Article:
Operation Fast and Furious: The Scandal that Can No Longer be Denied

By: Roger Aronoff
Accuracy in Media

The usual truism is that many politicians make the mistake of not coming completely clean when allegations of wrongdoing surface. The cover-up, it is said, is often worse than the underlying crime or ethical violation. This has often been cited as the mistake made by people including Richard Nixon (Watergate break-in), Bill Clinton (Lewinsky, not to mention Filegate and Travelgate), and John Edwards (love child and cheating on his cancer-stricken wife). More recently, Anthony Weiner. There is a long list.

But in some cases, the crime, or lapse in judgment, is definitely worse than the cover-up. That appears to be the case in a simmering scandal engulfing the Obama administration that the mainstream media have tried their best to ignore for many months. It is known as Operation Fast and Furious.

It involves the Obama Justice Department and the Bureau of Alcohol, Tobacco and Firearms (ATF). It involves some 1,500 guns, about 1,000 of which ended up in Mexico, and a Border agent, Brian Terry, who was murdered with weapons found near the scene of the crime in Arizona. The weapons were among 57 linked to Fast and Furious which have been tied to at least 11 violent crimes in the U.S., including the Terry murder. The Justice Department, while largely stonewalling, has admitted this much to Congress, as reported by The Los Angeles Times. In addition, at least 200 people have been killed or wounded in Mexico with weapons linked to the operation.

There has been some reporting on the incident in the mainstream press, but not much. Congressional hearings have taken place under the chairmanship of Rep. Darrell Issa (R-CA). Charles Grassley has led the way in the Senate. But they have mostly been met by a stonewalling Justice Department.

There has been some good reporting by Sharyl Attkisson of CBS News, and Brian Ross of ABC News. Fox News has been all over the story, and Sean Hannity had a one-hour special back in July devoted to this emerging scandal. Others in the conservative media have done an excellent job, including Pajamas Media, Michelle Malkin, Andy McCarthy of National Review Online, American Thinker, WorldNetDaily, the Heritage Foundation and Andrew Breitbart through his many platforms, among others. This has perhaps been why the mainstream media have largely ignored the story. Even when they have reported it, they have gone to great lengths to be sure that it didn’t implicate President Obama, much less his Attorney General Eric Holder, for anything other than being out of the loop.

But that may have ended with recent revelations that the federal government apparently purchased weapons and sold them directly to criminals in Mexico. As Michael Walsh of the New York Post wrote, “the Department of Alcohol, Tobacco, Firearms and Explosives apparently ordered one of its own agents to purchase firearms with taxpayer money, and sell them directly to a Mexican drug cartel. Let that sink in: After months of pretending that ‘Fast and Furious’ was a botched surveillance operation of illegal gun-running spearheaded by the ATF and the US Attorney’s office in Phoenix, it turns out that the government itself was selling guns to the bad guys.”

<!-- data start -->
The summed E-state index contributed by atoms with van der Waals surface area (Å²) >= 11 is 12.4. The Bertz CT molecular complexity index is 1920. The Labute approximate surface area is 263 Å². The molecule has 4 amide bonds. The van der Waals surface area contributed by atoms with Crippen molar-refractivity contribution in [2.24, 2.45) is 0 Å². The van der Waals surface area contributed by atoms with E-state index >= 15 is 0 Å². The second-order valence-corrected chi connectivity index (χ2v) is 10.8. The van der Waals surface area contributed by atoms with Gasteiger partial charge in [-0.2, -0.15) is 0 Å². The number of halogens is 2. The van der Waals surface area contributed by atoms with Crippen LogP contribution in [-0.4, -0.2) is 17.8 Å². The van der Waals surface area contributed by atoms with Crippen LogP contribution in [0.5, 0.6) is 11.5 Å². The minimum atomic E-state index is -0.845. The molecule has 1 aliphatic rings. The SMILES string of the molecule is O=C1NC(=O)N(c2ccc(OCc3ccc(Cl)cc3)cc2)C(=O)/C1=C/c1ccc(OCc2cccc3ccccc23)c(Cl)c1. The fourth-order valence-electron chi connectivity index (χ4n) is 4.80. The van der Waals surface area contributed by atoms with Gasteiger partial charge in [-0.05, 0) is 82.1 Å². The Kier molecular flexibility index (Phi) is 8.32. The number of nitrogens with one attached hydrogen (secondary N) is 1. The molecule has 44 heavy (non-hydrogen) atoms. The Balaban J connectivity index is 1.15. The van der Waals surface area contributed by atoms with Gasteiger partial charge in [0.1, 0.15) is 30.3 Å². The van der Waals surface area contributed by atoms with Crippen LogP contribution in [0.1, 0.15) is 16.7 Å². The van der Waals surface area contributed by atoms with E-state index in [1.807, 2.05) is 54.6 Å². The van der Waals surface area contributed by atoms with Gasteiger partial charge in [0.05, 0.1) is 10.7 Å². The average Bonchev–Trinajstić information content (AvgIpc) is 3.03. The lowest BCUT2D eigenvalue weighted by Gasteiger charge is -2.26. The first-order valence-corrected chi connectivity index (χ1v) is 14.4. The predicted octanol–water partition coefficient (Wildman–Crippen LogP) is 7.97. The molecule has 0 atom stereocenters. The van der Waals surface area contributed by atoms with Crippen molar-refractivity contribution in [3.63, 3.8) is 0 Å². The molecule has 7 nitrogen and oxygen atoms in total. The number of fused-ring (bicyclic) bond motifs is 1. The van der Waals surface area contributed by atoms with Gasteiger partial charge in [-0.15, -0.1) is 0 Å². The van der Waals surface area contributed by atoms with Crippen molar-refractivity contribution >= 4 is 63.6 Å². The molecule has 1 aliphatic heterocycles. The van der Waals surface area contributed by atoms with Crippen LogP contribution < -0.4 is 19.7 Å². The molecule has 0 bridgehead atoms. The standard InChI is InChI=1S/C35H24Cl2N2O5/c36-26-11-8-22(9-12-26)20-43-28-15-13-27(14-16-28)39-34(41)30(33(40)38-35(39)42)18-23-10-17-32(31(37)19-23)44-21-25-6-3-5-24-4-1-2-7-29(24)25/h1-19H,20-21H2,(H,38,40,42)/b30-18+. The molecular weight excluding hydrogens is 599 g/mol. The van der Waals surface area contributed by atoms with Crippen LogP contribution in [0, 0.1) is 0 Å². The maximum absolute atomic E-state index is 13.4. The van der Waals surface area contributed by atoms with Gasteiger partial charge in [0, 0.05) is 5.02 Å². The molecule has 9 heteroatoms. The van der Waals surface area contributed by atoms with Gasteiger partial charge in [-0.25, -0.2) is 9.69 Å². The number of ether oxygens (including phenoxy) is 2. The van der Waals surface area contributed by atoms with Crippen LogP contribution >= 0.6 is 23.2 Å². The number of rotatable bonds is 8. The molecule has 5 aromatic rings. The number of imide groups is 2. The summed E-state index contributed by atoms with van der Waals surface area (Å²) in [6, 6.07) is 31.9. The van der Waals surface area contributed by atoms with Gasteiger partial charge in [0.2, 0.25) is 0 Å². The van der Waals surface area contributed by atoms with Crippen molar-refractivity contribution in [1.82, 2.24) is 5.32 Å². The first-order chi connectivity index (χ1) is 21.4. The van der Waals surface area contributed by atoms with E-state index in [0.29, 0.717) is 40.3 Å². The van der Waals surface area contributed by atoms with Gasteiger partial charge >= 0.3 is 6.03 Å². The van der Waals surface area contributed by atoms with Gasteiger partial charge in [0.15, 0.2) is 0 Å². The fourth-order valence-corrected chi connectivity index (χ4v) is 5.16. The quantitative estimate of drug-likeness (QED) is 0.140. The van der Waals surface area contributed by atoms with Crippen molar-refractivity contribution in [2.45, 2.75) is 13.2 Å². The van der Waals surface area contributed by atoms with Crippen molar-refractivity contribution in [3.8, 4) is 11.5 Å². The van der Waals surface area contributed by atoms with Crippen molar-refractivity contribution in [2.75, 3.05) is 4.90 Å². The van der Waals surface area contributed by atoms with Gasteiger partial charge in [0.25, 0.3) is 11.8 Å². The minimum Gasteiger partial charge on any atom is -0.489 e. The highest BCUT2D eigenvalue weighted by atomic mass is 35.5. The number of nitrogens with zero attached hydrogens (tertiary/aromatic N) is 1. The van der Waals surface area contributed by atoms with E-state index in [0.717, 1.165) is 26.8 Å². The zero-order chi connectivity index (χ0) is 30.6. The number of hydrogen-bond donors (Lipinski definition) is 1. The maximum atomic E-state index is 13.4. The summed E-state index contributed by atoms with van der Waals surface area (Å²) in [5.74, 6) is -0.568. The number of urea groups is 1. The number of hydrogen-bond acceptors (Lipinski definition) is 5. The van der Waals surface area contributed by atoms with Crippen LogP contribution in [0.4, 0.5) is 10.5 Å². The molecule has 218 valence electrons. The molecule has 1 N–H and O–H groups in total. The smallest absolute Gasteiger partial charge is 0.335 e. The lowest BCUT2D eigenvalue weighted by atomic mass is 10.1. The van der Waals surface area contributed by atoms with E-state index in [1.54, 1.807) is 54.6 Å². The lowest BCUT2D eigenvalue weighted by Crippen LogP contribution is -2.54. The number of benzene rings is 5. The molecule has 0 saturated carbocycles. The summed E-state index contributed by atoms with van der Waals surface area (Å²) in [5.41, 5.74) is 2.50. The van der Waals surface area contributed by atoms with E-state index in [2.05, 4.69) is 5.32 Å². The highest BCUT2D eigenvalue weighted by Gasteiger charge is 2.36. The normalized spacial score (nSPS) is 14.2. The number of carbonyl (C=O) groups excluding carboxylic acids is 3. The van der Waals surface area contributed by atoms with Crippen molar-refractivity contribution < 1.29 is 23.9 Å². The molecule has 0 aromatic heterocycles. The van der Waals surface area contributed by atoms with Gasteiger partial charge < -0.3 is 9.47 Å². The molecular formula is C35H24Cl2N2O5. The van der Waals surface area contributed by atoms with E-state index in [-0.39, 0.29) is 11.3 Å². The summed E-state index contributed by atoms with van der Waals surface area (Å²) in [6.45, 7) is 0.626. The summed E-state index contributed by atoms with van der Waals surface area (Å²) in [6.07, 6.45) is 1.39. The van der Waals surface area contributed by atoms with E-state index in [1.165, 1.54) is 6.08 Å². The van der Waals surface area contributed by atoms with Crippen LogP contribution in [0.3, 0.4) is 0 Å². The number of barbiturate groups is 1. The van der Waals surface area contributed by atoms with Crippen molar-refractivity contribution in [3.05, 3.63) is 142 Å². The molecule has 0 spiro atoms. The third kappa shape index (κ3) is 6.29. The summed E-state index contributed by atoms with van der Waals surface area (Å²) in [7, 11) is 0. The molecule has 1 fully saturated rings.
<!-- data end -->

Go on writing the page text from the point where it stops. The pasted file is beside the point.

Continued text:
This revelation may prove to be the game changer, and force the Obama administration to turn this over to an independent counsel.

Last night the story gained critical mass in the establishment media. CNN decided it can no longer duck and cover, and shield the Obama administration from a scandal that has the potential to make Whitewater and Watergate pale by comparison. Anderson Cooper deserves a lot of credit for putting this story together. In a long overdue report that I urge you to watch, he detailed much of what is known so far, including comments from Rep. Issa talking about the stonewalling he has met from the Justice Department, and from Sheriff Paul Babeu of Pinal County in Arizona, who talked about the betrayal and potential criminal activity perpetrated by U.S. government officials.

Cooper’s reporter on this story, Drew Griffin, tried to explain a possible motive for Fast and Furious. He said that “the operation makes no sense.” So in attempting to explain it, he invoked the usual bogeymen. “So what’s the real purpose?,” asked Griffin. “The lack of sense, the apparent cover-up has opened the door now for these conspiracy theorists. And you got to follow this. They believe this was part of a convoluted plan for the Obama administration and the attorney general to actually increase the level of violence on the Mexican border with assault weapons purchased in the U.S. in an apparent attempt to rekindle interest in an assault weapons ban. As wacky as that may sound, I must tell you that theory is gaining traction, not just among the second amendment crowd, because this operation makes no other sense.”

Griffin is correct that such theories are out there. But until some independent entity can get to the bottom of this, hopefully with the cooperation of the Obama administration rather than the stonewalling and obstruction that has characterized their response up to now, the reasons for the operation might remain theoretical. Let’s see if the cover-up proves worse than the crimes.

Roger Aronoff is the Editor of Accuracy in Media. He can be contacted at roger.aronoff@aim.org.


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2 thoughts on “Operation Fast and Furious: The Scandal that Can No Longer be Denied

  1. I think it makes perfect sense: bow to despots, spend money to solve bankruptcy, support Hamas and criticize Israel, blame the worlds problems on America, negotiate with terrorists, punish success; why not give guns to criminals? It all seems to be the same backward theme.

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